Apart from reality shows, TV reality, or political masquerade which have been already largely analyzed by the Situationists and Guy Debord, one could say that the monstrosity is anything that just maintains the “status quo”, anything that keeps the public comfortable in the “mind ghetto”: art and culture for the happy few, games for teenagers, knowledge for the elite, violence for the others… In our Democracies or “Entertainment Republics”4, it may sound pernicious. But, it follows the point of view of Philippe Vergne, interviewed for Let’s entertain exhibit, when he says that «we are facing a totalitarianism that is not suppressing freedom of speech or thought but is reducing the faculty of choice and self-determination via means of leisure and amusement. It’s a smooth totalitarism, offering nothing but escape.”
How is it possible to act without being manipulated? To what degree do we have freedom in our interaction with reality? How do we get out from the limits pre-established by the norm, this huge niveling enterprise towards boredom, stupidity and fear? La Fontaine, who could be qualified as an ancient entertainer wrote: “The world is old, says one, I believe it / And yet it is still necessary to amuse it like a child”5 As our world is getting older and older, entertainment is now surrounding us. So the question of fun is possibly the most serious of our days. And if we don’t want to keep on using old manners of thinking, let’s open the doors, the doors between artistic disciplines, between audiences and genres.
So it turned to a choice into hybrid forms of net.art, digital games, installations and maps. By showing artworks that use the same aesthetics and codes of entertainment and games, but whose aims are just to participate, to free our minds a little and to raise our awareness. As, La Boetie was noting also, a Power is created by opinion, change this opinion and no Power resists6… What we could say today is that we just have to hack the reality itself. And Games, from this point of view, are a really good way to succeed in7.
One of the first characteristics of the game is that you are free to decide to play8. Nobody will force you to participate in a game. If this is the case, it won’t be a game any more. So, for once, you are the master of your choice, you can manipulate things: cards, avatars, roles, pictures, etc. In you playing a game, you represent an obstacle to the norm, because in games, you can play with power, institutions, identities and ethics9. The question isn’t why 90% of computer and console games are violent and mostly shoot-them-up. The question is why do we need such ego gratifications? Is it perhaps because family, education, society and state failed in giving us an identity? Today, nobody wants to take the responsibility of the world, this is not our fault, we are not responsible…In games, you keep the control, even if the machine wins, it is still a machine.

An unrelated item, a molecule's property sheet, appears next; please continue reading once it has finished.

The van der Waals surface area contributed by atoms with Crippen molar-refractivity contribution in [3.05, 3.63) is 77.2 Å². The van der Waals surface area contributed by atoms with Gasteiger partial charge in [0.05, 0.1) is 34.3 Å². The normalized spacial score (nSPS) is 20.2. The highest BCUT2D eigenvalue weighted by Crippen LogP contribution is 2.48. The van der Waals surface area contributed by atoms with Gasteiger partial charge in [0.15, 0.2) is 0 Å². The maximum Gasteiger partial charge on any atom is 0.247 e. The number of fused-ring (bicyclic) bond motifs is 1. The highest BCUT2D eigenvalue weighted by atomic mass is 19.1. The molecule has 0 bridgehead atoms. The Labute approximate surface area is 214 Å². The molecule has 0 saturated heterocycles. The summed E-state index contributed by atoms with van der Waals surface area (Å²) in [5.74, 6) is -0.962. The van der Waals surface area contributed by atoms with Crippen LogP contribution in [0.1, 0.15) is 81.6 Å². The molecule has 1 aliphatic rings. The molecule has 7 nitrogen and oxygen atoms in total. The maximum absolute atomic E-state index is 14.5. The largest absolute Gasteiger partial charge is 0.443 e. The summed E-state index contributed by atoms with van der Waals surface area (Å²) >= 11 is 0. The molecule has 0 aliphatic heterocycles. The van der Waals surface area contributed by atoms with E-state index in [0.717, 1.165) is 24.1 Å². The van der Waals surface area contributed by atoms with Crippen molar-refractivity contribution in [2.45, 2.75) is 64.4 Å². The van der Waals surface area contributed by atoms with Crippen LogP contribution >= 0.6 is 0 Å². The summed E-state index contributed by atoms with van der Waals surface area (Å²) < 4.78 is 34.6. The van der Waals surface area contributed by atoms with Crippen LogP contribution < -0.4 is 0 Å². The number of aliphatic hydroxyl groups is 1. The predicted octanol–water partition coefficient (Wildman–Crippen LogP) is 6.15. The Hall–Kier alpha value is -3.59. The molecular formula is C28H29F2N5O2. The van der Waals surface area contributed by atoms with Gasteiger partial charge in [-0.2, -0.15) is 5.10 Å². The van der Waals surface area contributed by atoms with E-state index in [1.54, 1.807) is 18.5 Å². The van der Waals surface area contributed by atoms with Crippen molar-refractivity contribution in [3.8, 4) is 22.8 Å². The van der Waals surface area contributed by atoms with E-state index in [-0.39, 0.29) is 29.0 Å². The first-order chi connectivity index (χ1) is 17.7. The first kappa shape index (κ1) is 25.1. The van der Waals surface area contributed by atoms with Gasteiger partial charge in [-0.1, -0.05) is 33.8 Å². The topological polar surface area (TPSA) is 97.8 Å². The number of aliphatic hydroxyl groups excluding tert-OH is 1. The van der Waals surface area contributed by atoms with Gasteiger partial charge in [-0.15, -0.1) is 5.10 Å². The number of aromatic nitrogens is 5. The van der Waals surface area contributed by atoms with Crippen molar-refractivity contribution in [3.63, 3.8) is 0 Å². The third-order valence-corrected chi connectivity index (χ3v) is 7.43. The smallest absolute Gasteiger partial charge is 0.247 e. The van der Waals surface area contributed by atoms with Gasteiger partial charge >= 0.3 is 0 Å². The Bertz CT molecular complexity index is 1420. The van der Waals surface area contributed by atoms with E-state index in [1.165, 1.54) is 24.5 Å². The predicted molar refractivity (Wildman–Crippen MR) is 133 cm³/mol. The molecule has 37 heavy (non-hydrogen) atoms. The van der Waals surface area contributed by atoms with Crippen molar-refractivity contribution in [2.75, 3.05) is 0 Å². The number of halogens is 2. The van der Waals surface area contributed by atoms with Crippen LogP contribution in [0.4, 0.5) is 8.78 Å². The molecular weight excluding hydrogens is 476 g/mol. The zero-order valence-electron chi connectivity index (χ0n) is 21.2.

Then to counter certain types of games like America’s Army the aim of which is to enroll future soldiers, it is important to give massive promotion to computer games with more critical content10. The only thing to keep in mind is the fun of the game. And the problem is that it is still a bit difficult to find more than a few artistic or independent games that gamers will enjoy to play and unfortunately – for me – this is exactly the kind of audience that I would like to touch. In fact, my aim is not to preach to the converted. They don’t have any lack of entertainment!
The four games presented in the net.art section – Metapet, Vigilance, Fingerprint maze and Waco Resurrection – have something in common. They all play on changing perspectives. The subversion begins as soon as you play the game because it deals with genetics, surveillance, fingerprint identification or religious fanatics… like a 3D or 2D mirror on your face, only if you accept the experience.